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What Anime Has Taught Me #1

by MissJ1genz about a year ago in tv
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Lessons through animation - Naruto

Firstly, I would like to address the elephant in the room. The fact that many day 1 anime lovers (often referred to as weebs) were thought weird because of our respect for the art form that is anime. But over the last few years anime is now all over the place.

So to those of you who have only now jumped onto the bandwagon, as a day one weeb I just want to say...


So Naruto is full of lessons but one that really stuck with me is the lesson I learnt from Pain/Nagato Uzumaki. It's a lesson about pain, a lesson about justice, a lesson about the truth of conflict.

It may be an anime but this lesson has very real life applications as Nagato explains that reason for his attack on the hidden leaf is no different than Naruto's for fighting him - the pursuit of vengeance in the name of justice. Nagato's speech made me more aware of other peoples perspectives because no matter the dispute, "everyone feels the same pain in losing someone dear".

The reason I call this a lesson is because it can not only be applied to large situations like wars but also smaller, more personal disputes. Pain's ideology gets to the root of conflict itself! As "if one comes to call vengeance justice, such justice will only lead to more vengeance and trigger a vicious cycle of hatred". Madara Uchiha's speech further cements this as he states that "as long as there is a concept of victors, the vanquished will also exist".

When applying this to smaller disputes I realized that I actually need to empathize with my opposition in order to heal the rift between us or at the very least come to some sort of understanding. You can't always think your point of view is the only right one.

Meet My Hatred

The second lesson that Naruto taught me, one that I'm still struggling with, is not to give in to hatred. It seems obvious but unlike the image above, emotions aren't as simple as being black and white.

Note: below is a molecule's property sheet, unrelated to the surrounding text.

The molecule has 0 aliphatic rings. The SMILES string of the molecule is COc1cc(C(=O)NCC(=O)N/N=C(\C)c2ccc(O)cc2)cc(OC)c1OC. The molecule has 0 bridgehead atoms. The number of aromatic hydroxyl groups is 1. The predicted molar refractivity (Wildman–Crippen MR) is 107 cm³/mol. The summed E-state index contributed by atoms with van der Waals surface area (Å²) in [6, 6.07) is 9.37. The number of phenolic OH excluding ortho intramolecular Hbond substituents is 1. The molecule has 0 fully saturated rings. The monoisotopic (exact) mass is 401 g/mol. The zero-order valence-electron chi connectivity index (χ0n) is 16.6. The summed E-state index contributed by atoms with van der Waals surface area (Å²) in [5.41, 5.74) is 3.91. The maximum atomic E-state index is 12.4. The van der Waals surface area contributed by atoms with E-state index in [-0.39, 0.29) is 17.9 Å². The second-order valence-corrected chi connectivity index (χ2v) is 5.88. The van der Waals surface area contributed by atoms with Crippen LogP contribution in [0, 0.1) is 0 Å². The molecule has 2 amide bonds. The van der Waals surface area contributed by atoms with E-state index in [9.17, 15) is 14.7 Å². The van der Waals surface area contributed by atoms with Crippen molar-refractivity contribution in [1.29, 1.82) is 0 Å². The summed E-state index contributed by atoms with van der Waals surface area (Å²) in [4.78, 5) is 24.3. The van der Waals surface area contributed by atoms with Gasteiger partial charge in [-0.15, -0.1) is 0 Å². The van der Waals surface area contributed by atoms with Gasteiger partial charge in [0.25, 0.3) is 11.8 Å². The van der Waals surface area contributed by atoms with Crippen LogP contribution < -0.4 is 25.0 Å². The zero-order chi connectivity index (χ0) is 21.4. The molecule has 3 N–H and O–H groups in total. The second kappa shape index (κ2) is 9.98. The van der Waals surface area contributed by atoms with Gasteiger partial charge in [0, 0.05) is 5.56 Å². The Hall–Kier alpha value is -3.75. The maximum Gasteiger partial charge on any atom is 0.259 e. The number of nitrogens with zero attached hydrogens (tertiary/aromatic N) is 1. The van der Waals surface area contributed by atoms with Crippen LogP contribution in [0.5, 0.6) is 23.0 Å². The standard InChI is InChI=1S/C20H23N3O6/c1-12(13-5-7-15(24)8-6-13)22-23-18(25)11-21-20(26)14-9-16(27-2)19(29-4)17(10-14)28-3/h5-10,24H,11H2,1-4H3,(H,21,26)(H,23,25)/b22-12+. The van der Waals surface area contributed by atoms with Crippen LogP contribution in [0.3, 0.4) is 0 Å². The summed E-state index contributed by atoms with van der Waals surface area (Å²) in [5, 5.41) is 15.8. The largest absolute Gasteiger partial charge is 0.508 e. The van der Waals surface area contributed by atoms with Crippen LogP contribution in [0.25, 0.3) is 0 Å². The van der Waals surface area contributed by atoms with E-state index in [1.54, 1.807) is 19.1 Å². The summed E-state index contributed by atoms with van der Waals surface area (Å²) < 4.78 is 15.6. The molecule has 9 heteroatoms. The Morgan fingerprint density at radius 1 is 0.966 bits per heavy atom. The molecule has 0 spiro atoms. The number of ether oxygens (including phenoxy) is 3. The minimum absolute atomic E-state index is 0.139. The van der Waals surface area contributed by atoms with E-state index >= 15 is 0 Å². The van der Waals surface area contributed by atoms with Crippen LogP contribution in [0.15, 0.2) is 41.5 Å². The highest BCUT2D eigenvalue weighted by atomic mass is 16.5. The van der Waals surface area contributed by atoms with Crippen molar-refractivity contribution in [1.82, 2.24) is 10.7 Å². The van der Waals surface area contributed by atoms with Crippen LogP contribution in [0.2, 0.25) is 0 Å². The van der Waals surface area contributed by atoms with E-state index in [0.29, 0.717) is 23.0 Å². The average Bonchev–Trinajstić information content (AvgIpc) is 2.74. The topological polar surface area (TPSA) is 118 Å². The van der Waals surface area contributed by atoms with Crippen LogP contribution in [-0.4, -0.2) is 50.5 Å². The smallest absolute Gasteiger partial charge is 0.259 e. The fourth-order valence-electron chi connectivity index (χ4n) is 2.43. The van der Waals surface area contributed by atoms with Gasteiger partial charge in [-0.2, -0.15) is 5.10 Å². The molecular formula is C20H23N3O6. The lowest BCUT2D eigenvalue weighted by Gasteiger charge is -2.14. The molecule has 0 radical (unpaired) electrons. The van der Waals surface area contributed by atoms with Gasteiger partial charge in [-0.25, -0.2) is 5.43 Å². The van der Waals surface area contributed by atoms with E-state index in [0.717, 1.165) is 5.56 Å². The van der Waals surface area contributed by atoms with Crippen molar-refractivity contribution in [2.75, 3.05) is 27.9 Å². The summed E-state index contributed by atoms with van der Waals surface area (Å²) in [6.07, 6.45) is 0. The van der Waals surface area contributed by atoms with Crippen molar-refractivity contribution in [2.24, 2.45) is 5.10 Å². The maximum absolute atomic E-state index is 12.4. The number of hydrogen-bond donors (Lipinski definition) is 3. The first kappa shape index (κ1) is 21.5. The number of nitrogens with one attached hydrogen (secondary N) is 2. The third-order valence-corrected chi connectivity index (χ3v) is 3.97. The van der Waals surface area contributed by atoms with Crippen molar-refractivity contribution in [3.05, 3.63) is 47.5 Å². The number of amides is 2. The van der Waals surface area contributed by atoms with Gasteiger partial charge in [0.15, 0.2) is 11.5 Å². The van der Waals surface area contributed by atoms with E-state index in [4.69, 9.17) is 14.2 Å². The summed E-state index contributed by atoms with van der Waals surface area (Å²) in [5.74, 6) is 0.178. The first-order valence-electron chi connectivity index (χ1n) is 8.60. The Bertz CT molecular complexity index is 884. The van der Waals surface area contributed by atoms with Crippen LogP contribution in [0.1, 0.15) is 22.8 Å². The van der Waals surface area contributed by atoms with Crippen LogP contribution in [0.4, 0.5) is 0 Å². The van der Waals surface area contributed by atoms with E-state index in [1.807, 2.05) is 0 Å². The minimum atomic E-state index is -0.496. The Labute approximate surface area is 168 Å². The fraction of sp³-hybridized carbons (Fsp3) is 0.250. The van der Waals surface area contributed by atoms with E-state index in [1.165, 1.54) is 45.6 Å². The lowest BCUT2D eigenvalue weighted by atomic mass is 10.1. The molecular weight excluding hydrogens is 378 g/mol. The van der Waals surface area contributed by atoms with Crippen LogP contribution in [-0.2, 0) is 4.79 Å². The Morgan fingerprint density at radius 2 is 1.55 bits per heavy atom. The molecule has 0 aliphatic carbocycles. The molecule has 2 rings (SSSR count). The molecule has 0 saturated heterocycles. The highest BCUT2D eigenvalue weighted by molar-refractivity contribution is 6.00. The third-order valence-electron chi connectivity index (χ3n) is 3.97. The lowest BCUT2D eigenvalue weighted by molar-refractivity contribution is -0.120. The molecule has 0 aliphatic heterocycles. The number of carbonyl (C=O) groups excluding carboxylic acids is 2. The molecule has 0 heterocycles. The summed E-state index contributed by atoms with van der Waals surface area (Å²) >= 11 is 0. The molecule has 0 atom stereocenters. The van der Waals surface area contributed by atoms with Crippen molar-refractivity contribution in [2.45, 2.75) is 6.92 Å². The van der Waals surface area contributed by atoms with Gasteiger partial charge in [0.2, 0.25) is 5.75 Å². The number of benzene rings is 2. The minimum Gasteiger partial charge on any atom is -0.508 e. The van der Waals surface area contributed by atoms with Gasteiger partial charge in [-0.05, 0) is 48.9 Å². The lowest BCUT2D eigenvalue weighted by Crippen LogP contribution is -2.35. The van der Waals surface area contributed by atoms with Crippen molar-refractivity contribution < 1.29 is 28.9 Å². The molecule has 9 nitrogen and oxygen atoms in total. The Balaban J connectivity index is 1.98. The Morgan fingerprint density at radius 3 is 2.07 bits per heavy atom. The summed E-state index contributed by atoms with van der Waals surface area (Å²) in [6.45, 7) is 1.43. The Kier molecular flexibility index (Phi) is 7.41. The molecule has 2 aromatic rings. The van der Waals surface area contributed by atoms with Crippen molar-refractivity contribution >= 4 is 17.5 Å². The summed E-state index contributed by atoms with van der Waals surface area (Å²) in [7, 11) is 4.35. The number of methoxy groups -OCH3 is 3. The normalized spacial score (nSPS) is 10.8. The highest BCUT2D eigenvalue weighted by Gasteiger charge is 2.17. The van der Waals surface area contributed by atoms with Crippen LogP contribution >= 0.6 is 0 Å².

Naruto was treated like an outcast and a something to be feared his entire life for reasons he was unaware of and had no control over. I feel like most people would have been overcome with rage and resentment, but Naruto strove for acceptance. Once he did discover the reason for his ostracism, the fact that he was a jinchuriki, he used his power to better the village that had previously forsaken him.

Now, normally I would deem Naruto's approach was just because he was that kind of MC and unobtainable for me, a regular person. But then it was revealed in the waterfall scene that he did have hate inside him. Hate for the village that he was trying to protect, hate for the fox inside him for making him different, hate for those who caused his miserable childhood. This made him so much more relatable and is why his resolution was a lesson to me. Everyone is capable of hate, but you can choose to do something in spite of it instead of because of it.

Self Reflection

In order to overcome your hatred, you need to first acknowledge it as Naruto shows when he admits to himself that he had been suppressing this part of himself in order to keep moving forward.

At first, you might think that hate is something you have to beat to get over, but that's not the case. When confronted by his darker self, Naruto tried tirelessly to defeat it in a mental battle but time after time he failed. Then he realized that his hatred wasn't evil, his hatred was born from pain, the pain his isolation caused him. And it that moment, upon that realization, he knew that he what he had to do.


Pain left unprocessed becomes hatred, but it's that same hatred that can get you through hard times by acting as a source of direction or a force of motivation. In Naruto's case, its the latter as its because of this pain that he was able to strive so hard and for so long. Once you accept this, you say let go of the hate because you don't need it anymore.

Why you need to look at all perspectives in a dispute objectively and how to process negative emotions are only two lessons that anime has taught me and that's just from Naruto. It may seem far fetched but these really are relatable to real everyday life issues.


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